First and most importantly, those women need to know they are not alone. There are people out there who want to help. Learning martial arts helps the women to believe in themselves again, to take action and steps toward their happiness and to start changing their lives for good. Teaching them some self-defense techniques just helps with building their confidence. What I teach depends on what they want to learn. Every group is different and I always customize the meeting according to the group and their requests. 

What should new adult students at your studio expect from their first lessons?
All I ask from a new student is to come in with a good attitude, be ready to work hard, sweat, learn and have fun doing it! 

How does martial arts help students to believe in themselves and harness their inner strength?
I always believed that knowledge is power! Knowledge of academics makes you confident and smarter. When you go to a college or job interview, you have confidence in all the hard work you put into your study. With martial arts, it’s the same. Knowing that you can take care of yourself and others makes you look proud in the way you handle yourself, the way you walk, the way you talk. All of it points to self-confidence, which shows others that you are not a weak person and won’t be pushed around. 

How does the ability to focus improve through martial arts practice? Learning moves, defensive techniques and sequences make you really concentrate on the task at hand. If you want to achieve results, you must repeat those motions over and over. It is impossible to do so if you are not focused. Also, meditation before and after class helps you clear your mind and be ready to focus.  When you get used to it, you start using the same skills toward everything you do in your life.

How does martial arts practice improve physical fitness and promote stress release?
If you’ve ever hit a heavy punching bag for a few minutes, you know how exhausting this is physically and how freeing it is mentally. Martial arts helps with stress relief in a more focused way; you put all the stress, anger, whatever it was you gathered after a long day of work or school into a physical outlet instead of taking it out on your friends and family.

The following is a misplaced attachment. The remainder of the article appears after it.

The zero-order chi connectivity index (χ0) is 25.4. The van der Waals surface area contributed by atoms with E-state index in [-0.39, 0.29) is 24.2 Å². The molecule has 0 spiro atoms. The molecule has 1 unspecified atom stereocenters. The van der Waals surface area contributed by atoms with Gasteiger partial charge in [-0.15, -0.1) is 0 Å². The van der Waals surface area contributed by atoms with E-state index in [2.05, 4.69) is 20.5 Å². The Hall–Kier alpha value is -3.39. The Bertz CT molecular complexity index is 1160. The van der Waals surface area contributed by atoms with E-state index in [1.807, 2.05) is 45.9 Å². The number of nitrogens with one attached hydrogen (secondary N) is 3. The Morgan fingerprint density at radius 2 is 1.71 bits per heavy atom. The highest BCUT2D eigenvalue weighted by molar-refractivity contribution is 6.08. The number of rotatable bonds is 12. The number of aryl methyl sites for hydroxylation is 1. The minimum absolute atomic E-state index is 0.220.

Tell us about how martial arts integrates the mind, body and spirit.
The beauty of martial arts is that in order to integrate all of it together, it requires you to not only learn the physical part (martial) but also the theory, history, and the philosophy behind it (the art). You train your mind the same way as you train your body. 

How have you influenced the lives of your students, and in return how have they changed you?
I would like to think that by sharing my knowledge and experience with students, I help them to understand the values of life, hard work, honesty, and kindness. I believe I help them build confidence in everyday life and help students relieve stress in a healthy way. Teaching helps me be better at understanding people and being creative in the way I adapt my teaching for each person. I became a better teacher, father, and husband because of my students.

When you’re not in the studio, what other types of exercise do you enjoy?
I get plenty of exercise while I’m teaching, plus I get my own lessons on a weekly basis. I have to keep learning if I want to keep teaching. Plus my four-year-old daughter exercises me every chance she gets. Keeping up with her energy is a pretty good workout.

By Raelynn Rodriguez